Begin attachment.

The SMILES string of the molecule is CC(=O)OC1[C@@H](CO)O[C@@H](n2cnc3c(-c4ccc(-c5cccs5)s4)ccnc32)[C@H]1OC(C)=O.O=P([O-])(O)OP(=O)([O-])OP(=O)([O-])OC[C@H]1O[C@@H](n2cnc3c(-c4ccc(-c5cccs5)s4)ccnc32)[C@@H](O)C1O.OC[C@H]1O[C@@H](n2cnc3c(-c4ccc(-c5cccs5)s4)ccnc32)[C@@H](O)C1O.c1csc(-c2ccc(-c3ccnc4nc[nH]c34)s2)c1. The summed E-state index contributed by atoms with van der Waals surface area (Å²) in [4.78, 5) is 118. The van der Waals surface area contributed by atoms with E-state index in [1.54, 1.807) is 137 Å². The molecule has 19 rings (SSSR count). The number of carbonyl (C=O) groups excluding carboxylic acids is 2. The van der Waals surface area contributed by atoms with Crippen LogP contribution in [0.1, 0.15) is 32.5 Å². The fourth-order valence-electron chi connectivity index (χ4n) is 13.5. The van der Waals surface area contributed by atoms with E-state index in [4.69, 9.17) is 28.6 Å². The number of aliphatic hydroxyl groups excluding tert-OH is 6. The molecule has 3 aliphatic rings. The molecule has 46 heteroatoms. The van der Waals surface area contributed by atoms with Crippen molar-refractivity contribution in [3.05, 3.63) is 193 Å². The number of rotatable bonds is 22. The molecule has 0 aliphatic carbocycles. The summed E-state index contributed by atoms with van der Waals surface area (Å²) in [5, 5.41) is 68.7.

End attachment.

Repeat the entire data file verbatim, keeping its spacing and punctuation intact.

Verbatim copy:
The SMILES string of the molecule is CC(=O)OC1[C@@H](CO)O[C@@H](n2cnc3c(-c4ccc(-c5cccs5)s4)ccnc32)[C@H]1OC(C)=O.O=P([O-])(O)OP(=O)([O-])OP(=O)([O-])OC[C@H]1O[C@@H](n2cnc3c(-c4ccc(-c5cccs5)s4)ccnc32)[C@@H](O)C1O.OC[C@H]1O[C@@H](n2cnc3c(-c4ccc(-c5cccs5)s4)ccnc32)[C@@H](O)C1O.c1csc(-c2ccc(-c3ccnc4nc[nH]c34)s2)c1. The summed E-state index contributed by atoms with van der Waals surface area (Å²) in [4.78, 5) is 118. The van der Waals surface area contributed by atoms with E-state index in [1.54, 1.807) is 137 Å². The molecule has 19 rings (SSSR count). The number of carbonyl (C=O) groups excluding carboxylic acids is 2. The van der Waals surface area contributed by atoms with Crippen LogP contribution in [0.1, 0.15) is 32.5 Å². The fourth-order valence-electron chi connectivity index (χ4n) is 13.5. The van der Waals surface area contributed by atoms with E-state index in [4.69, 9.17) is 28.6 Å². The number of aliphatic hydroxyl groups excluding tert-OH is 6. The molecule has 3 aliphatic rings. The molecule has 46 heteroatoms. The van der Waals surface area contributed by atoms with Crippen molar-refractivity contribution in [3.05, 3.63) is 193 Å². The number of rotatable bonds is 22. The molecule has 0 aliphatic carbocycles. The summed E-state index contributed by atoms with van der Waals surface area (Å²) in [5, 5.41) is 68.7.